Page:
designer & journalist

Tukuy Pacha

Time at Tukuy Pacha

After my second-year of college, I had the opportunity to go abroad through the Buffett Institute at Northwestern and work as an intern for the Foundation of Sustainable Development. I was placed in Cochabamba, Bolivia at Tukuy Pacha – a non-governmental organization created to help disabled members of rural communities in Bolivia take control of their rights and their lives.

The wall outside of Tukuy Pacha – which is right through the red gate.

The wall outside of Tukuy Pacha – which is right through the red gate.

Arriving in Cochabamba…

… my team and I had almost no idea what to expect. We had looked up Tukuy Pacha online, but had not found much. All we found was a lot of tangential information describing Tukuy Pacha but could find nothing of substance. So we figured we’d learn on the job. And we did.

Tukuy Pacha is an organization committed to defending vulnerable communities. Specifically, they work with disabled communities in the rural municipalities surrounding Cochabamba. How they break it down is as follows:

  • Rights and empowerment, with a lawyer working to digest Bolivian law and make it understandable to these communities

  • Physical therapy, with a physical therapist treating patients in the remote municipalities, and

  • Communication and funding, with the head of the organization working to find funding to expand the organization and provide more services


So we dove in.

We started going on site visits with the full time staff of Tukuy Pacha, exploring the six different municipalities surrounding Cochabamba, and assisting the physical therapist, Paola, with her check-ups to see what the work looked like on the ground.

Immediately we noticed a few things:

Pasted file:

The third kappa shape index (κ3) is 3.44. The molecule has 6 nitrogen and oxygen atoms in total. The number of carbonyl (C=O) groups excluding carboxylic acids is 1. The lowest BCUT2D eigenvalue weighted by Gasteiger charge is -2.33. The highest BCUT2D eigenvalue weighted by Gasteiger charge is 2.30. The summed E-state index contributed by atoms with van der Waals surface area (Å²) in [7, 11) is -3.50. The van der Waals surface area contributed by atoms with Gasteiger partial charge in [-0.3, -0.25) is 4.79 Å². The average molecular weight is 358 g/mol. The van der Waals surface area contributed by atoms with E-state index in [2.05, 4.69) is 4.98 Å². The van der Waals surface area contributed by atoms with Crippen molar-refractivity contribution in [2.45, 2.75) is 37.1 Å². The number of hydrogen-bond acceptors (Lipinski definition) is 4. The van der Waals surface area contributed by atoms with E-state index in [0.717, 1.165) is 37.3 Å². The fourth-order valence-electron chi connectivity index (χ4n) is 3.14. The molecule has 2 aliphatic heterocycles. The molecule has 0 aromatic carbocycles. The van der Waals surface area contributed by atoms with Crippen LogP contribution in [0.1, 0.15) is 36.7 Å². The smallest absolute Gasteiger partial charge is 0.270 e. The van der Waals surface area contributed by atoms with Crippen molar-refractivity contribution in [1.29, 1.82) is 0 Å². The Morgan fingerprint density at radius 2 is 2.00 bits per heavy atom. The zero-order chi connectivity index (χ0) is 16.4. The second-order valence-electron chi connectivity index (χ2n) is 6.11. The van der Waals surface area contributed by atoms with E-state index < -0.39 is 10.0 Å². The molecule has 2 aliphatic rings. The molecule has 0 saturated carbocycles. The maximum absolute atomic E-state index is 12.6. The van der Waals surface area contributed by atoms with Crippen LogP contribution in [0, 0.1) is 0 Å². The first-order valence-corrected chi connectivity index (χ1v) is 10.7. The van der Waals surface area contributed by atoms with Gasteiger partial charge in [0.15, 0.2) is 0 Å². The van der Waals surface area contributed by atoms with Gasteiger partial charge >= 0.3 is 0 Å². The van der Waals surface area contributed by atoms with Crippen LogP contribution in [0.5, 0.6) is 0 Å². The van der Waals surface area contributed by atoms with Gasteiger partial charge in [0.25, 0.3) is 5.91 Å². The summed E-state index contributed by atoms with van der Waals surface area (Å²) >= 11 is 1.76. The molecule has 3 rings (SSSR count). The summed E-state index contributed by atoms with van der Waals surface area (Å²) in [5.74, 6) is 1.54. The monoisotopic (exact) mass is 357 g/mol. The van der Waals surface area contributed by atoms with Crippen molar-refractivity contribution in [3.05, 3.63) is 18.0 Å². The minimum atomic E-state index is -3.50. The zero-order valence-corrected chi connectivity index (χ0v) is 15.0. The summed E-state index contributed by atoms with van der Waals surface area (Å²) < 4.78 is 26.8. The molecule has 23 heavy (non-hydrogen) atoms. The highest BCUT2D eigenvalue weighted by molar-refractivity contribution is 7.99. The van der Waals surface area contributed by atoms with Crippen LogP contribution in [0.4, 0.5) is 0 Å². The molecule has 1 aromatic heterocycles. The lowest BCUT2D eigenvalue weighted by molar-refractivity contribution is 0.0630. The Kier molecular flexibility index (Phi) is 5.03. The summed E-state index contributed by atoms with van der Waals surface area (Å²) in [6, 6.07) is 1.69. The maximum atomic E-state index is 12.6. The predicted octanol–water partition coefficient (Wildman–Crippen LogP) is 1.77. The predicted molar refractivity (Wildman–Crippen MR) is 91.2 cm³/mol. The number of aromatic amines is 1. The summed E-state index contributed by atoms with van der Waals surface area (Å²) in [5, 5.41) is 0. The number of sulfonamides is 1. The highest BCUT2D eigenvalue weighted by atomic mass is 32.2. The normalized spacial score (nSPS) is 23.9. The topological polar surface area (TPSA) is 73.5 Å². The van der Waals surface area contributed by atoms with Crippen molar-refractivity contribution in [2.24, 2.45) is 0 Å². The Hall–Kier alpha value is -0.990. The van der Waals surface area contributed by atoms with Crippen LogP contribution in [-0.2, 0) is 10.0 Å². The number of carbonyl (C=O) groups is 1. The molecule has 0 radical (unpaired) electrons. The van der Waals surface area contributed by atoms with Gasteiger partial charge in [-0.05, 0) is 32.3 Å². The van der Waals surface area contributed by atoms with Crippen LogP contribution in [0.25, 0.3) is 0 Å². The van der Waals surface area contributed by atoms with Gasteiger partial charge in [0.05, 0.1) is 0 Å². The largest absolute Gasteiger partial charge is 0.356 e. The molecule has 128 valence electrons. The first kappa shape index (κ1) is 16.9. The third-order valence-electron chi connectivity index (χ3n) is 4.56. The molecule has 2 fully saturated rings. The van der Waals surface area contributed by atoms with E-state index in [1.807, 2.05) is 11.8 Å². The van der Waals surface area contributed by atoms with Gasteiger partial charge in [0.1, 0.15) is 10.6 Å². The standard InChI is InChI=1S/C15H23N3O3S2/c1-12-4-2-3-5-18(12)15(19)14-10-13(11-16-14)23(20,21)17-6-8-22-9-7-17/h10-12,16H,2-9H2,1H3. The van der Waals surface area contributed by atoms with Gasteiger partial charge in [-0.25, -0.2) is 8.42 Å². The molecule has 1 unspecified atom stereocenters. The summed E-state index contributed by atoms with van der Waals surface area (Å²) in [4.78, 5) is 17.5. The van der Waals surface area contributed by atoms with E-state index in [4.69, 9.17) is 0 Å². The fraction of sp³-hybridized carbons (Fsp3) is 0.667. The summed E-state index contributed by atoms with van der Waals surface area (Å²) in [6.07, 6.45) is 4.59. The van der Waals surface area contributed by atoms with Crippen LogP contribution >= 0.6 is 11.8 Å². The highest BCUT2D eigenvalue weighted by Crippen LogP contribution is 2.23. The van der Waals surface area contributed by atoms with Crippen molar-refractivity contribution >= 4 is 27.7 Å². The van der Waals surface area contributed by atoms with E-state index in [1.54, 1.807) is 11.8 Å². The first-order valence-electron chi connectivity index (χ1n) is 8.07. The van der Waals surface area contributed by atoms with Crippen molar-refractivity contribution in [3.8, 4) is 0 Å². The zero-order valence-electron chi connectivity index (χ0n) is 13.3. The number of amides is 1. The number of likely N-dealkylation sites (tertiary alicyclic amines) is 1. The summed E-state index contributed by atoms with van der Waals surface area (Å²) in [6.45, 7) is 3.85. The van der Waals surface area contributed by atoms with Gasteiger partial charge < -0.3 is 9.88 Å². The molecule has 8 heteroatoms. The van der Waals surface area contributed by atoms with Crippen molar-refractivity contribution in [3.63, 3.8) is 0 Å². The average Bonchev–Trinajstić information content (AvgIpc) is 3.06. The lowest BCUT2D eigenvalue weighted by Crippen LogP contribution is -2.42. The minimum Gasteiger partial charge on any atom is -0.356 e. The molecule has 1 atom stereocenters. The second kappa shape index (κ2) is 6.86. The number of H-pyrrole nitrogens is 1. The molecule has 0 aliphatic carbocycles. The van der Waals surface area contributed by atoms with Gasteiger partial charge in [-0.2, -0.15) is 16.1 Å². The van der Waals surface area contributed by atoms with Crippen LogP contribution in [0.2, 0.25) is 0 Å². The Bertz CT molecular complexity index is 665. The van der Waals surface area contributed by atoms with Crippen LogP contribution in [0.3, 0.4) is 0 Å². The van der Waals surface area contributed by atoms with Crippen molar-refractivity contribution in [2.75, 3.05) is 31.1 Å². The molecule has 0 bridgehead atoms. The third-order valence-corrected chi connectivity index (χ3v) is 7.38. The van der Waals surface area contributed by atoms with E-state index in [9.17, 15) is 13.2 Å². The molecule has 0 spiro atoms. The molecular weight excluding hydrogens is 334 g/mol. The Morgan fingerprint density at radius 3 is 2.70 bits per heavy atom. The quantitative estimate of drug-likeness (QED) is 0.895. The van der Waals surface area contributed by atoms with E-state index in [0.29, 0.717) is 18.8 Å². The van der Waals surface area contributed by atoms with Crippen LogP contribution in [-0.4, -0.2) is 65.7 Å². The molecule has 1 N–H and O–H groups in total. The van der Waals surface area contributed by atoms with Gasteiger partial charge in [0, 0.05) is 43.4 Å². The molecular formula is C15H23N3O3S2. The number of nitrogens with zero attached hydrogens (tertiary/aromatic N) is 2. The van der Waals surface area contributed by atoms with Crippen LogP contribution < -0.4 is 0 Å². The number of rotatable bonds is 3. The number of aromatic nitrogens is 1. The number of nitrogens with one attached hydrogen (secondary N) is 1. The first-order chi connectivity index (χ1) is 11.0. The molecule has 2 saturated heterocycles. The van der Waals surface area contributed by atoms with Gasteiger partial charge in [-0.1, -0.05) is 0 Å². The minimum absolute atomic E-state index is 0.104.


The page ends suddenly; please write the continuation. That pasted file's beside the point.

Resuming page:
1. Physical health was the priority. A lot of the patients we visited did not have their disability IDs (carnets) and so were not able to get any health services, or were mistreated when they did seek it out. We spoke to the Tukuy Pacha employees and learned this was a persistent problem with stigmas around disabilities and doctors not prioritizing these types of patients.

  2. Spanish was not the preferred language. Most of the municipalities we visited spoke Quechua. It was hard for Tukuy Pacha employees to communicate to their patients and even harder for their patients to get a full understanding of the law or their rights since they did not come in their native language.

  3. Funding was an issue. Tukuy Pacha was constantly under financial duress and did not have the proper funding to carry out all of its programming or hire new employees. This kept its impact small.

One of my team members, Riley, walking through the campo of Punata .

One of my team members, Riley, walking through the campo of Punata.


Finding our place.

After looking at all of the experiences we had in the field and doing in-depth interviews with the employees of Tukuy Pacha, we set to work finding where we could be most helpful as interns for this organization.

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What we landed on was a series of smaller projects that would aim at the larger goal of enhancing the visibility of Tukuy Pacha, both internally and externally.

Internally, we wanted community members to understand and be comfortable with the services Tukuy Pacha could provide and externally, we wanted to increase Tukuy Pacha’s online presence and create an easier way for the organization to acquire funds.